My little boy is nine years old today. This amazes me, because only yesterday Bobby was three, holding my hand naturally/often versus awkwardly/only when crossing busy roads.
Not long after his team’s crushing defeat in the little league playoffs, I read a great article by Booker Smith called “Why I’m a Baseball Fan.” In it, he describes growing up around the sport both on the field and the big screen. He mentioned a movie called Moneyball; I’d never seen it. I asked my son if he’d like to watch it with me. He would, he said, as long as there wasn’t an Orioles game on or it wasn’t a nice day outside for throwing the baseball around with his dad. Fair enough. He checked out baseball fact books and biographies of famous players from the library for his summer reading.
We watched Moneyball and both liked it. Around the same time he’d picked up Field of Dreams at the library, so we watched that. We talked about the difference between baseball movies about things that really happened versus things that were just made up. Field of Dreams wasn’t a true story, obviously, but I told him the Chicago White Sox really did try to throw the World Series in 1919. We looked up the Black Sox scandal and ended up watching the movie Eight Men Out, a great film.
So through this trio of classic baseball movies, a marathon was born. We searched lists of “Top Ten Baseball Movies,” and Bobby picked out a dozen we wanted to see. Making our way through The Bad News Bears (unbelievable how much racism was acceptable in a 1976 movie script), A League of Their Own (“that’s why you told us there’s no crying in baseball one time at the game, isn’t it Mom?”), Major League (ignored the too-much-cussing for an eight-year-old), 42, The Natural, The Rookie, The Babe, Bull Durham, The Perfect Game.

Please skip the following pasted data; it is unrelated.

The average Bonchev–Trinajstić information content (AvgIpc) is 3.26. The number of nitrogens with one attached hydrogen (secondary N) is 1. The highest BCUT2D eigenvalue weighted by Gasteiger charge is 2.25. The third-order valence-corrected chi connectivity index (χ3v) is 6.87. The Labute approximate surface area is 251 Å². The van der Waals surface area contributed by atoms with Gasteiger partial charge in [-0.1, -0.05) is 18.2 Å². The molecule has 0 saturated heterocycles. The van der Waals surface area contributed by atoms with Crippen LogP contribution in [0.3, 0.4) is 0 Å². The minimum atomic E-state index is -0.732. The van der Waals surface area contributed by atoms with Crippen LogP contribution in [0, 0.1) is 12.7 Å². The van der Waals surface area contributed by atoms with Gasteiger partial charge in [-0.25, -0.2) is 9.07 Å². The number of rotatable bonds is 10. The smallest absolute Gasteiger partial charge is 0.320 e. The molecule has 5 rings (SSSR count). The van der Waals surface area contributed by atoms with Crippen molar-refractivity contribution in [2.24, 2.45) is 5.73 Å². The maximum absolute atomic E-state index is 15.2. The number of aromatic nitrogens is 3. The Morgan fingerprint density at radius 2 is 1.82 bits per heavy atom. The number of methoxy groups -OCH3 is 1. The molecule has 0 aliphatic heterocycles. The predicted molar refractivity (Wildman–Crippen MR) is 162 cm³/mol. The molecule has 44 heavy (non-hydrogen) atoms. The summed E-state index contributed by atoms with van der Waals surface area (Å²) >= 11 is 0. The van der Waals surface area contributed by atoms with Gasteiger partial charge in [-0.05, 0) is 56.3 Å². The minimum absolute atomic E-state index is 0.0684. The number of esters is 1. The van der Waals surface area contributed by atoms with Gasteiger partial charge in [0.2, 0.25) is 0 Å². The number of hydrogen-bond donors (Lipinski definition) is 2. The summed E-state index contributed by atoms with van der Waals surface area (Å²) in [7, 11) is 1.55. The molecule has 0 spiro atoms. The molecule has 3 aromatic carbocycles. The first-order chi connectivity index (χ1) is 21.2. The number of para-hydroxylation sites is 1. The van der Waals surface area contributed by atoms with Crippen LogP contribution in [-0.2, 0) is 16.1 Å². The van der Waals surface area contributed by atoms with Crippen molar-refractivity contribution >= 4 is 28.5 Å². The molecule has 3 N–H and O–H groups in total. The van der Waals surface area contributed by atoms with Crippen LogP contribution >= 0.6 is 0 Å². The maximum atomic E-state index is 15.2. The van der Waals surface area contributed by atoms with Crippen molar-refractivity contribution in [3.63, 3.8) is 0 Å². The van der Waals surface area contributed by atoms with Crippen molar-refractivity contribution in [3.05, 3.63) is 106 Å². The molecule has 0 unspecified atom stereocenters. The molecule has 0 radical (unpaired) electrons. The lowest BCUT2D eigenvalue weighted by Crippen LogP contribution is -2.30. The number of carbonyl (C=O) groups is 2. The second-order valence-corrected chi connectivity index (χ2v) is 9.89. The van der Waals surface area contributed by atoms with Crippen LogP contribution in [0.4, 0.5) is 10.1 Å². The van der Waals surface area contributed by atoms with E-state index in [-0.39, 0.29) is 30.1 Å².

We had a small setback on the movie The Sandlot, which I’d never seen, though I knew from pop culture that the famous quote “You’re killin’ me, Smalls” came from the film. We'd watched all the baseball movies either on Netflix or Amazon Prime and after The Sandlot was over, I thought, this movie was massively lame and I didn’t hear that quote. I Googled, and was horrified to discover that we’d accidentally watched the ghastly 2007 sequel starring Luke Perry called The Sandlot: Heading Home. Back to the drawing board to see the correct 1993 film.
Alas, the original Sandlot was not available for streaming, so we had to order a DVD (under $5) and ditto one for Bull Durham.
I noticed a few common themes among the movies. Obviously the David and Goliath thing is huge, and most of the movies consist of a big dramatic baseball game at the end. Only in The Bad News Bears are the filmmakers brave enough to end the movie without a win. For whatever reason, there is really bad music in almost all the movies (The Sandlot was an exception, and the movie was our favorite of the fictional ones). As themes, nostalgia and romance prevail.
Of everything we watched, Moneyball was a close second but Bobby reported Eight Men Out was his favorite because “It told a true story about how it wasn’t fair that Shoeless Joe Jackson and the other guy had to leave baseball when they didn’t even cheat.”
My favorite, in spite of myself and notwithstanding the smolder of Brad Pitt in Moneyball, was The Perfect Game—it deals with race (Texas doesn’t take too kindly to getting beaten by the Mexican “wetback” little league team), tells a great true story and embodies the underdog spirit and emotion of baseball in a non-cheesy way.
I liked the true stories, and so did Bobby. The Natural is lovely but hitting the cover off the baseball? We loved learning more about Babe Ruth, even as played by John Goodman—Bobby wants to take out a book about him from the library. Moneyball, The Rookie, and A League of Their Own are fantastic for the real historical stories they tell about the game.
It’s been a summer of baseball. Last weekend Bobby got to see his heroes the Baltimore Orioles play, from fantastic seats (thanks to his grandparents) on the first base line. He swore his favorite player Adam Jones was trying to toss the ball to him after catching a pop-up (“it just curved a little bit”). Seeing J.J. Hardy rock a grand slam is something he will never forget. I hope he remembers our summer of baseball movies, too.
He tells me after the game that it's Hardy's perfectly level swing that's how he hit that grand slam home run, and that he's going to swing exactly like that this weekend in his first fall ball game.
I believe him.